The Dominion Post
Bird deaths dim cruise ship lights
Cruise vessels in New Zealand waters are being asked to dim their night lighting to avoid dazzling seabirds after a flock of Buller’s shearwaters flew into the Pacific Jewel last year.
About 70 birds ended up stunned on the deck of the vessel. Some died or were injured when the crew boxed them up together in some large boxes and delivered them to the Department of Conservation (DOC) once the ship berthed in Auckland.
By that time 20 were dead. A further 13 died despite treatment by Bird Rescue, which released the remainder after treatment.
At the time Forest and Bird seabird advocate Karen Baird described the case as ‘‘heart breaking’’ and said seabirds being attracted to lit-up vessels as they passed by their habitat was potentially a huge problem.
DOC principal science adviser Graeme Taylor said bright lights on cruise ships posed a risk to seabirds flying at night in the Hauraki Gulf foraging for food, and to young birds departing from their breeding colonies on their first trip to sea.
Taylor said seabirds also crashed onto fishing boats at night. As cruise ships were regularly off the coast for much of the year going past breeding islands, this was unlikely to be the first and only incident of its kind, he said. ‘‘Presumably crew normally throw any birds they see on the ships overboard.’’ Taylor said DOC was working with the cruise industry to help keep birds safe by reducing lighting and following guidelines for handling birds that end up on ships at night.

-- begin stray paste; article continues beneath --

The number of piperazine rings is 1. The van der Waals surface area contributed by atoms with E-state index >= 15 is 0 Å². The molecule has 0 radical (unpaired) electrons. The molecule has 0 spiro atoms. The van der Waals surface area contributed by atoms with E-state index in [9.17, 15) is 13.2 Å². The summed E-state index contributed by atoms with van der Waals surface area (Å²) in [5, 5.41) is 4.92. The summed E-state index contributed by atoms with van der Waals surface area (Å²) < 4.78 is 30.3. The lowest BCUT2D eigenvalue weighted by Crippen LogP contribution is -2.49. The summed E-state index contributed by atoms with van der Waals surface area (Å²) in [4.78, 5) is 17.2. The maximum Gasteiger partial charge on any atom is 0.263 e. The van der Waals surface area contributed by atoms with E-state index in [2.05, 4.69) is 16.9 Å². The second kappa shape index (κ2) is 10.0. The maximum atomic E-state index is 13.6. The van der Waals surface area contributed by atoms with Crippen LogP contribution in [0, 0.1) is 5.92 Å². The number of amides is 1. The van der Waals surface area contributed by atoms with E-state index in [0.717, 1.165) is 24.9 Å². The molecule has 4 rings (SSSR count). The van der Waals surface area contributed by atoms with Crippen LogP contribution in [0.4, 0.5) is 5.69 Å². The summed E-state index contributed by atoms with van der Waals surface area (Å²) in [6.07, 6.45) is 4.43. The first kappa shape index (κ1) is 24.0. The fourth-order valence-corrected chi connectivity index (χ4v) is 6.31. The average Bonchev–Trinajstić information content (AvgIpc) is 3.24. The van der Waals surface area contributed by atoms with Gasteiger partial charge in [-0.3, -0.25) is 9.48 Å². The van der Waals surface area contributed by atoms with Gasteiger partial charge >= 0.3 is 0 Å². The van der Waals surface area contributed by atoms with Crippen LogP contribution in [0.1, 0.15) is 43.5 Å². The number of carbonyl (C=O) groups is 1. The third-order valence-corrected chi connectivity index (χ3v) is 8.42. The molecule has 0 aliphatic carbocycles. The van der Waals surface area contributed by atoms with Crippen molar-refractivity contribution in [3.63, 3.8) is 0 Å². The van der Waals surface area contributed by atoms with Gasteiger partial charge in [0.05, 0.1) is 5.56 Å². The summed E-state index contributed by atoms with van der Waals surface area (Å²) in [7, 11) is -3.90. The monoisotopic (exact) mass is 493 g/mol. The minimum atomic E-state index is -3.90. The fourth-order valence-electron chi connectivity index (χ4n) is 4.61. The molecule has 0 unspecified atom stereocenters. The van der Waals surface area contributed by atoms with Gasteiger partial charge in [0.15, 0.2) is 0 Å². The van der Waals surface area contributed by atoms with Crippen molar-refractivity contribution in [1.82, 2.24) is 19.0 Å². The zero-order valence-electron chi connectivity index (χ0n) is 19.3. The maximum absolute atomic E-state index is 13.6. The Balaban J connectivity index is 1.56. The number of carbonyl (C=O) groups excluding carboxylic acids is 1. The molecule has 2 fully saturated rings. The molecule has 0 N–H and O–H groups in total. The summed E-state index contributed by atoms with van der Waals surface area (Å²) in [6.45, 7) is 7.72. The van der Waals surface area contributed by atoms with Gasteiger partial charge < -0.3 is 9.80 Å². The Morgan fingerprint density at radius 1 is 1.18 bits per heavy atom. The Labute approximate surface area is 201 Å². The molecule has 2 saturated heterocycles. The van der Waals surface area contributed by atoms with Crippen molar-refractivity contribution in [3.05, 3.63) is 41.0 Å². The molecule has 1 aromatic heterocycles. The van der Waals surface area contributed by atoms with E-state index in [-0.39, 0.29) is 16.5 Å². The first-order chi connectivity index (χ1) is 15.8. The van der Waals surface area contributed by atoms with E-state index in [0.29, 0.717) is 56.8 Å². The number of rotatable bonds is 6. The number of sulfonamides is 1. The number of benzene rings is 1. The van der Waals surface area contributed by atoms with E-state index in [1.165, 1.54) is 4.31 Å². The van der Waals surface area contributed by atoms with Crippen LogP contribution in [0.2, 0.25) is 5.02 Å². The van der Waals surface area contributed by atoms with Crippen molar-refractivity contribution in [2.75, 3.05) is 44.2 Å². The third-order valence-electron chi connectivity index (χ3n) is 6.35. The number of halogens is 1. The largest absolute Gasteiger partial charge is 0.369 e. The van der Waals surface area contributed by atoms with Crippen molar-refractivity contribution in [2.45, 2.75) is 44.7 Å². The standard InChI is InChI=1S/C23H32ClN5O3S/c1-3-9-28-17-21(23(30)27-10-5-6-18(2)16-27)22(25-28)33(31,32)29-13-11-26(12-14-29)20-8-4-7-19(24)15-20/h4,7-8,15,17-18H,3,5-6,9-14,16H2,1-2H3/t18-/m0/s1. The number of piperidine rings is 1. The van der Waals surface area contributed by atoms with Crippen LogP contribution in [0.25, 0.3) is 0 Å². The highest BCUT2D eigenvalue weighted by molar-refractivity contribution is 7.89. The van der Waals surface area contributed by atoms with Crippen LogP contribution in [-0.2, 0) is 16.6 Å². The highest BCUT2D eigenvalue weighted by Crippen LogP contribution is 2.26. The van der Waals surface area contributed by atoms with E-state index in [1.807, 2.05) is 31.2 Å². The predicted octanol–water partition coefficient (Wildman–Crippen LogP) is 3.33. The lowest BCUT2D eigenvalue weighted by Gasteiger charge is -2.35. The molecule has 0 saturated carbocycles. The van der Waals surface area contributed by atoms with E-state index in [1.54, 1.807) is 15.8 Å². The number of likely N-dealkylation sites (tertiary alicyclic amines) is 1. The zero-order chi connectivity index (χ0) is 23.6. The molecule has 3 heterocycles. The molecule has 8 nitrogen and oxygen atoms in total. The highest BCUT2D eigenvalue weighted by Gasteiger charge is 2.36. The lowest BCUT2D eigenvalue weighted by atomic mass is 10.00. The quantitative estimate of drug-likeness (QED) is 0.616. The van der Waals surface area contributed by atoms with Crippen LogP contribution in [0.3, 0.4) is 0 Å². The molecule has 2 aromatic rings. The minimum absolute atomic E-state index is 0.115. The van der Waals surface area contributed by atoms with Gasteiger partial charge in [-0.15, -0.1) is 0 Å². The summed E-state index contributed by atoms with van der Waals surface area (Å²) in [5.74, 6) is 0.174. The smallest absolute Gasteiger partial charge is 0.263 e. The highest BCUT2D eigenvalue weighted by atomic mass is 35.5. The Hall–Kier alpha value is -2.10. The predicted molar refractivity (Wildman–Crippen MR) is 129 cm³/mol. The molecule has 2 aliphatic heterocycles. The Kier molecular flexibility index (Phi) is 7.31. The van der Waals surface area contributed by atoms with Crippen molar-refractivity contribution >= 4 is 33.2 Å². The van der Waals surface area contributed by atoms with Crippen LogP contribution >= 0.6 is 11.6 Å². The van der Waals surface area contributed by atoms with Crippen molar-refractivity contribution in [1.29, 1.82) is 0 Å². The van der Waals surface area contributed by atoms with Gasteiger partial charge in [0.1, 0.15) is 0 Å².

‘‘These seabirds have better night vision than humans. But this means they’re more likely to be dazzled by a cruise ship’s lights, especially on foggy overcast nights with no moonlight.’’
Cruise ships were being asked to close blinds or curtains on cabin windows, reduce unnecessary exterior lighting, and try to shield essential deck lights.
DOC is advising crew that birds landing on ships at night should be released over the side if they had no obvious injuries.
Any birds that were stunned or injured should be held one per box so they did not harm each other, and kept cool for release after they had recovered.
DOC or local Bird Rescue staff would collect any more severely injured birds in port.
New Zealand Cruise Association chief executive Kevin O’Sullivan said feedback from the industry had been very positive.
The industry was keen to be involved, he said.
‘‘Officers and crew on cruise ships share their workspace – the ocean – with seabirds and have a genuine commitment to keeping them safe.’’